Scientists have linked more than 100 genes to an increased risk of breast cancer - paving the way for more personalised treatments, a study says.
A team at The Institute of Cancer Research in London identified a "treasure trove" of specific genes involved in raising a woman's risk of developing the condition.
They also linked 32 genes to the length of time a woman survived the disease.
In the future, testing for these genes could help identify the women most at risk, or could be explored as targets for new drugs, the researchers said.
"Large-scale genomic studies have been instrumental in associating areas of our DNA with an increased risk of breast cancer," Professor Paul Workman, chief executive of The Institute of Cancer Research, said.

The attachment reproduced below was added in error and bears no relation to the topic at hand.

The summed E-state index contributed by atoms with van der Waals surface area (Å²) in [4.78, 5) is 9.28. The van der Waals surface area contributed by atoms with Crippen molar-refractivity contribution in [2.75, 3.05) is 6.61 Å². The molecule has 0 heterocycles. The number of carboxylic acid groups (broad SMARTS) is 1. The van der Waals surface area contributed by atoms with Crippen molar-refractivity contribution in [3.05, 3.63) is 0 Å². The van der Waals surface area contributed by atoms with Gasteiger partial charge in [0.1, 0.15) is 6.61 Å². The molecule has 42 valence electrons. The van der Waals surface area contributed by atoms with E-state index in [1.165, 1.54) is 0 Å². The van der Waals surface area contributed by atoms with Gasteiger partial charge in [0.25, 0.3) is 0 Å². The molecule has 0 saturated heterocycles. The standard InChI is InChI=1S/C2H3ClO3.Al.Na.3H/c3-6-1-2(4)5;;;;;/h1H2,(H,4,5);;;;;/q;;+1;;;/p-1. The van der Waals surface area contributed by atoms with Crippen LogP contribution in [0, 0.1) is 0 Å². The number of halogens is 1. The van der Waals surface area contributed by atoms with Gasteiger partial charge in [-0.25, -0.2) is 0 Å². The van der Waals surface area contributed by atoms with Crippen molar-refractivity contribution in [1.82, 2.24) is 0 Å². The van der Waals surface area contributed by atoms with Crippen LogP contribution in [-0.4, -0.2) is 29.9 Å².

"This study brings these regions of DNA into sharper focus, uncovering a treasure trove of genes that can now be investigated in more detail.
"The ways in which particular genes influence cancer risk are highly complex.
"In the future, a better understanding of the genes identified in this study could lead to the discovery of new targeted drugs, or new strategies to improve diagnosis or prevention of the disease."
The study, published in the journal Nature Communications, used a new genetic technique to analyse which genes interacted with 33 DNA regions known to affect breast cancer.
Most of the 110 genes identified in the research had not been linked to breast cancer risk before.
The team says more work would be needed to establish the extent of their role in the condition.